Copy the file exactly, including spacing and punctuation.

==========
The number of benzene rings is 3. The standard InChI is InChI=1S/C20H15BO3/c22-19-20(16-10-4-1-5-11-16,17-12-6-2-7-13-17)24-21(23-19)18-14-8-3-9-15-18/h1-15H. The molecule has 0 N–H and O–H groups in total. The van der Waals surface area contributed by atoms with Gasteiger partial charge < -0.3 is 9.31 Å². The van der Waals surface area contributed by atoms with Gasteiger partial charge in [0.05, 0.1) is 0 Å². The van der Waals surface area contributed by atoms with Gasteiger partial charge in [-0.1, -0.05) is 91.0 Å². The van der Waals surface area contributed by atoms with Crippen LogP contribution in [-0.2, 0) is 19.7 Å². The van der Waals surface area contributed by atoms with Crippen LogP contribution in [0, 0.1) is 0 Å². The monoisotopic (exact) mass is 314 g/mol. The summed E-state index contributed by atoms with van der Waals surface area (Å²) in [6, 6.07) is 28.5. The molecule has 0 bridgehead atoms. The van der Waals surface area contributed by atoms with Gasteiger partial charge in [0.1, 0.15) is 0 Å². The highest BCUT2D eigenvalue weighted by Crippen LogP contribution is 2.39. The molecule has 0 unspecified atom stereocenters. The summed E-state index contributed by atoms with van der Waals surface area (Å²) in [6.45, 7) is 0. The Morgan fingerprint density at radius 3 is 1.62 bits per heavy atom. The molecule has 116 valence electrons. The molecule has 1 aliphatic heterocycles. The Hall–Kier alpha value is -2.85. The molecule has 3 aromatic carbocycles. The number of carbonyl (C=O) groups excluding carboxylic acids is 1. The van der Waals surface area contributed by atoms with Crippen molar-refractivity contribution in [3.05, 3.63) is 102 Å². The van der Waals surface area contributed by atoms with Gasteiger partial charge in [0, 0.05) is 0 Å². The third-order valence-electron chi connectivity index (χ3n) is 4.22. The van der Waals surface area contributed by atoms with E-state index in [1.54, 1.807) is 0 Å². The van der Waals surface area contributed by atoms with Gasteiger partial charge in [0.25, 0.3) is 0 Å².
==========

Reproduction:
The number of benzene rings is 3. The standard InChI is InChI=1S/C20H15BO3/c22-19-20(16-10-4-1-5-11-16,17-12-6-2-7-13-17)24-21(23-19)18-14-8-3-9-15-18/h1-15H. The molecule has 0 N–H and O–H groups in total. The van der Waals surface area contributed by atoms with Gasteiger partial charge < -0.3 is 9.31 Å². The van der Waals surface area contributed by atoms with Gasteiger partial charge in [0.05, 0.1) is 0 Å². The van der Waals surface area contributed by atoms with Gasteiger partial charge in [-0.1, -0.05) is 91.0 Å². The van der Waals surface area contributed by atoms with Crippen LogP contribution in [-0.2, 0) is 19.7 Å². The van der Waals surface area contributed by atoms with Crippen LogP contribution in [0, 0.1) is 0 Å². The monoisotopic (exact) mass is 314 g/mol. The summed E-state index contributed by atoms with van der Waals surface area (Å²) in [6, 6.07) is 28.5. The molecule has 0 bridgehead atoms. The van der Waals surface area contributed by atoms with Gasteiger partial charge in [0.1, 0.15) is 0 Å². The highest BCUT2D eigenvalue weighted by Crippen LogP contribution is 2.39. The molecule has 0 unspecified atom stereocenters. The summed E-state index contributed by atoms with van der Waals surface area (Å²) in [6.45, 7) is 0. The Morgan fingerprint density at radius 3 is 1.62 bits per heavy atom. The molecule has 116 valence electrons. The molecule has 1 aliphatic heterocycles. The Hall–Kier alpha value is -2.85. The molecule has 3 aromatic carbocycles. The number of carbonyl (C=O) groups excluding carboxylic acids is 1. The van der Waals surface area contributed by atoms with Crippen molar-refractivity contribution in [3.05, 3.63) is 102 Å². The van der Waals surface area contributed by atoms with Gasteiger partial charge in [0, 0.05) is 0 Å². The third-order valence-electron chi connectivity index (χ3n) is 4.22. The van der Waals surface area contributed by atoms with E-state index in [1.54, 1.807) is 0 Å². The van der Waals surface area contributed by atoms with Gasteiger partial charge in [0.25, 0.3) is 0 Å².